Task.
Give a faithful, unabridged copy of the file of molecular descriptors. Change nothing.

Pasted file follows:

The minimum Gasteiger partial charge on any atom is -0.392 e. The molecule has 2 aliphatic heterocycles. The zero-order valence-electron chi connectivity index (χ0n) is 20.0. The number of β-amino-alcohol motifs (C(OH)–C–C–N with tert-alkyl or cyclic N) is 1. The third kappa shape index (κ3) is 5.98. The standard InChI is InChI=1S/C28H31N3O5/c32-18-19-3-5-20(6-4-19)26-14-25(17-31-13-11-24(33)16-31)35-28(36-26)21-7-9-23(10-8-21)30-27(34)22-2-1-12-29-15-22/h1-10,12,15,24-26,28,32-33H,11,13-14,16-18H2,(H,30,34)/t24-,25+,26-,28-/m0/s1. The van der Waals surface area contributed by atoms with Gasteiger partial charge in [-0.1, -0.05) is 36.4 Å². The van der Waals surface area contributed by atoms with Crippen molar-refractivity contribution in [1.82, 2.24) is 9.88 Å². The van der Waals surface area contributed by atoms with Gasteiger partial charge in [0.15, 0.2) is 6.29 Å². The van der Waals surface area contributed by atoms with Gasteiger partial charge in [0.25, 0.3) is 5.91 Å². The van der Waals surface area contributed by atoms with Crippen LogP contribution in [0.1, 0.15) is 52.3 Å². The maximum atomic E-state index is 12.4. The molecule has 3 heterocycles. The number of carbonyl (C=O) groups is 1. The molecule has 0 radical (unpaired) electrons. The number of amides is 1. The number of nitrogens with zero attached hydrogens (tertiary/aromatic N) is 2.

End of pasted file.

The minimum Gasteiger partial charge on any atom is -0.392 e. The molecule has 2 aliphatic heterocycles. The zero-order valence-electron chi connectivity index (χ0n) is 20.0. The number of β-amino-alcohol motifs (C(OH)–C–C–N with tert-alkyl or cyclic N) is 1. The third kappa shape index (κ3) is 5.98. The standard InChI is InChI=1S/C28H31N3O5/c32-18-19-3-5-20(6-4-19)26-14-25(17-31-13-11-24(33)16-31)35-28(36-26)21-7-9-23(10-8-21)30-27(34)22-2-1-12-29-15-22/h1-10,12,15,24-26,28,32-33H,11,13-14,16-18H2,(H,30,34)/t24-,25+,26-,28-/m0/s1. The van der Waals surface area contributed by atoms with Gasteiger partial charge in [-0.1, -0.05) is 36.4 Å². The van der Waals surface area contributed by atoms with Crippen molar-refractivity contribution in [1.82, 2.24) is 9.88 Å². The van der Waals surface area contributed by atoms with Gasteiger partial charge in [0.15, 0.2) is 6.29 Å². The van der Waals surface area contributed by atoms with Gasteiger partial charge in [0.25, 0.3) is 5.91 Å². The van der Waals surface area contributed by atoms with Crippen LogP contribution in [0.1, 0.15) is 52.3 Å². The maximum atomic E-state index is 12.4. The molecule has 3 heterocycles. The number of carbonyl (C=O) groups is 1. The molecule has 0 radical (unpaired) electrons. The number of amides is 1. The number of nitrogens with zero attached hydrogens (tertiary/aromatic N) is 2.